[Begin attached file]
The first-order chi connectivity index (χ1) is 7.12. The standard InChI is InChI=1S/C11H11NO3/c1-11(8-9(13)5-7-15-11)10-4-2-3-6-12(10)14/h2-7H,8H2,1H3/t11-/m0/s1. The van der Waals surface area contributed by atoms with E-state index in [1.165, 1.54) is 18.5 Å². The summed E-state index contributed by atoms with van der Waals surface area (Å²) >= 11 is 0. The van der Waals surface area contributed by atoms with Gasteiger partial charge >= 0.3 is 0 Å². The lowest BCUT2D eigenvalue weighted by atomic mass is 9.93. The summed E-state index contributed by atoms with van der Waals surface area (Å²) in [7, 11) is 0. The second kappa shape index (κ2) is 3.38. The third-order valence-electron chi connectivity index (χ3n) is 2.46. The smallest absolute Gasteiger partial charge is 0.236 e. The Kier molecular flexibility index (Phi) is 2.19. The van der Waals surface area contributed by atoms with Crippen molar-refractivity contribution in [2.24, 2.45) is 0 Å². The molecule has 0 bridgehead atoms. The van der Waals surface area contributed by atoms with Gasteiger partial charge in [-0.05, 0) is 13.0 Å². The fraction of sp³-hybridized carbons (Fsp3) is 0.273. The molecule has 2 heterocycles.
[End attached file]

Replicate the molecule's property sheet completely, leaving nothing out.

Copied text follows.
The first-order chi connectivity index (χ1) is 7.12. The standard InChI is InChI=1S/C11H11NO3/c1-11(8-9(13)5-7-15-11)10-4-2-3-6-12(10)14/h2-7H,8H2,1H3/t11-/m0/s1. The van der Waals surface area contributed by atoms with E-state index in [1.165, 1.54) is 18.5 Å². The summed E-state index contributed by atoms with van der Waals surface area (Å²) >= 11 is 0. The van der Waals surface area contributed by atoms with Gasteiger partial charge >= 0.3 is 0 Å². The lowest BCUT2D eigenvalue weighted by atomic mass is 9.93. The summed E-state index contributed by atoms with van der Waals surface area (Å²) in [7, 11) is 0. The second kappa shape index (κ2) is 3.38. The third-order valence-electron chi connectivity index (χ3n) is 2.46. The smallest absolute Gasteiger partial charge is 0.236 e. The Kier molecular flexibility index (Phi) is 2.19. The van der Waals surface area contributed by atoms with Crippen molar-refractivity contribution in [2.24, 2.45) is 0 Å². The molecule has 0 bridgehead atoms. The van der Waals surface area contributed by atoms with Gasteiger partial charge in [-0.05, 0) is 13.0 Å². The fraction of sp³-hybridized carbons (Fsp3) is 0.273. The molecule has 2 heterocycles.